The following people are considered by Pantheon to be the top 10 most legendary Austrian Actors of all time. This list of famous Austrian Actors is sorted by HPI (Historical Popularity Index), a metric that aggregates information on a biography’s online popularity. Visit the rankings page to view the entire list of Austrian Actors.
With an HPI of 83.95, Arnold Schwarzenegger is the most famous Austrian Actor. His biography has been translated into 113 different languages on wikipedia.
Arnold Alois Schwarzenegger (; German: [ˈaʁnɔlt ˈʃvaʁtsn̩ˌʔɛɡɐ]; born July 30, 1947) is an Austrian-American actor, businessman, retired professional bodybuilder and former politician who served as the 38th Governor of California from 2003 to 2011. As of 2021, he is the most recent Republican governor of California. Schwarzenegger began lifting weights at the age of 15, and went on to win the Mr. Universe title at age 20 before winning the Mr. Olympia contest seven times; he remains a prominent presence in bodybuilding and has written many books and articles on the sport. The Arnold Sports Festival, considered the second-most important bodybuilding event after Mr. Olympia, is named after him. He is widely regarded as one of the greatest bodybuilders of all time, as well as the sport's most charismatic and famous ambassador.Schwarzenegger gained worldwide fame as a Hollywood action film icon. After appearing in the bodybuilding documentary Pumping Iron (1977), his breakthrough film was the sword-and-sorcery epic Conan the Barbarian (1982), a box-office hit that resulted in a sequel in 1984. He appeared as the title character in James Cameron's critically and commercially successful science fiction film The Terminator (1984), and subsequently played similar characters in the sequel films Terminator 2: Judgment Day (1991), Terminator 3: Rise of the Machines (2003), Terminator Genisys (2015) and Terminator: Dark Fate (2019). He also starred in other successful action films such as Commando (1985), The Running Man (1987), Predator (1987), Total Recall (1990) and True Lies (1994), in addition to comedy films such as Twins (1988), Kindergarten Cop (1990), Junior (1994) and Jingle All the Way (1996). As a Republican candidate, Schwarzenegger was first elected on October 7, 2003, in a special recall election to replace then-Governor Gray Davis, with 48.6% of the vote, 17 points ahead of Democrat runner-up Cruz Bustamante. He was sworn in on November 17 to serve the remainder of Davis' term. Schwarzenegger was re-elected in the 2006 California gubernatorial election with an increased vote share of 55.9%, to serve a full term as governor. In 2011, he reached his term limit as Governor and returned to his career in acting. Schwarzenegger was nicknamed the "Austrian Oak" in his bodybuilding days, "Arnie" or "Schwarzy" during his acting career, and "The Governator" (a portmanteau of "Governor" and "Terminator") during his political career. He married Maria Shriver, the niece of 35th U.S. President John F. Kennedy, in 1986. They separated in 2011 after he admitted to having fathered an illegitimate child with their housemaid in 1997, and their divorce was finalized in 2017. The name of his production company is Oak Productions.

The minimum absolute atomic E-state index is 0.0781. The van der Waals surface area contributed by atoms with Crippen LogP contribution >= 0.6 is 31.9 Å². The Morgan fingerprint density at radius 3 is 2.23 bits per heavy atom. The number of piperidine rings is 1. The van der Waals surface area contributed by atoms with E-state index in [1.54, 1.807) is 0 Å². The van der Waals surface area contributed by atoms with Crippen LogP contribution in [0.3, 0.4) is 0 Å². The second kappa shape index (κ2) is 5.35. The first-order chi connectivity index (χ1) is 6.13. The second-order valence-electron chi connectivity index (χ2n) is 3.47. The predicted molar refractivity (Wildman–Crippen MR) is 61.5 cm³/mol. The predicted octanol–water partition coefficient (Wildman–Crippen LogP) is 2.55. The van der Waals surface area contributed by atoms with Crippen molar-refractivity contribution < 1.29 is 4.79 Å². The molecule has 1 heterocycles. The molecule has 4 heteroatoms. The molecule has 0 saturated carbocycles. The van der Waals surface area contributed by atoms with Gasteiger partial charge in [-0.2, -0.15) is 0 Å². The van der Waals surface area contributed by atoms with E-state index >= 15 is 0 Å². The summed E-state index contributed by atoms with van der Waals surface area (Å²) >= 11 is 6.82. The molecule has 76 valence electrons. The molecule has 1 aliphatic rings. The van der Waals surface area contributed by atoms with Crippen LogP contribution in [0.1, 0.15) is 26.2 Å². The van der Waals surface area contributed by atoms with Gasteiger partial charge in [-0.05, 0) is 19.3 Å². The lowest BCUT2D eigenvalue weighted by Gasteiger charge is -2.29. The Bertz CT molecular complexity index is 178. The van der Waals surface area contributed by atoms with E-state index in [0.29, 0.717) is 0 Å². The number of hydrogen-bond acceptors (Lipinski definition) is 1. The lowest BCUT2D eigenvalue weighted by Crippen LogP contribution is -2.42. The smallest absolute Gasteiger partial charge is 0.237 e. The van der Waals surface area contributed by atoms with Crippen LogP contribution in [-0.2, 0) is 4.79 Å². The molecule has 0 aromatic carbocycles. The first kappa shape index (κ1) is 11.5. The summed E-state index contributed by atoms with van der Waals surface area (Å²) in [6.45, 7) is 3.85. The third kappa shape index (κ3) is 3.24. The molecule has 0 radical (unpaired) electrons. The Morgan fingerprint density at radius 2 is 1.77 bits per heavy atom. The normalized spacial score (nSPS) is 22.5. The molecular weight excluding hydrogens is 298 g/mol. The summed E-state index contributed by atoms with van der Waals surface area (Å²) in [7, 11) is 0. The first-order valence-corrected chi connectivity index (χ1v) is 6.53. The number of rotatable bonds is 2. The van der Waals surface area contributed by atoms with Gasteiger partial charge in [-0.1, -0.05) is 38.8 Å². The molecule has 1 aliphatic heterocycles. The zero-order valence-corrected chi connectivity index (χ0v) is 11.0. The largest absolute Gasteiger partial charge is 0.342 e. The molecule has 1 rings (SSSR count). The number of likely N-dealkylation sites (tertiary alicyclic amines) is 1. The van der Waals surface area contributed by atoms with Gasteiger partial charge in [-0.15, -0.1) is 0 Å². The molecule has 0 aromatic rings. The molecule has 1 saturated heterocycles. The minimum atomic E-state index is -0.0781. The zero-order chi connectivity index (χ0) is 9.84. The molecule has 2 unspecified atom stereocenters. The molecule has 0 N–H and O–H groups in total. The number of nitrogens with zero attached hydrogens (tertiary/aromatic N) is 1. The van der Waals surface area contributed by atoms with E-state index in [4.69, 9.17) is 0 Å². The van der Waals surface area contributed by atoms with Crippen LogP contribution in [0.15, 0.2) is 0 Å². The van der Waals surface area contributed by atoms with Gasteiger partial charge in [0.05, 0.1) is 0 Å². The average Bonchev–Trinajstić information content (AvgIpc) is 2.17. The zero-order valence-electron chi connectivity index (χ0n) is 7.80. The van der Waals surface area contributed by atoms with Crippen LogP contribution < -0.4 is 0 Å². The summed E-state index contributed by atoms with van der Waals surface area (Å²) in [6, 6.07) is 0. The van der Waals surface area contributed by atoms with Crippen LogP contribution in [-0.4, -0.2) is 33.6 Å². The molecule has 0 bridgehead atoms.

With an HPI of 82.13, Romy Schneider is the 2nd most famous Austrian Actor. Her biography has been translated into 53 different languages.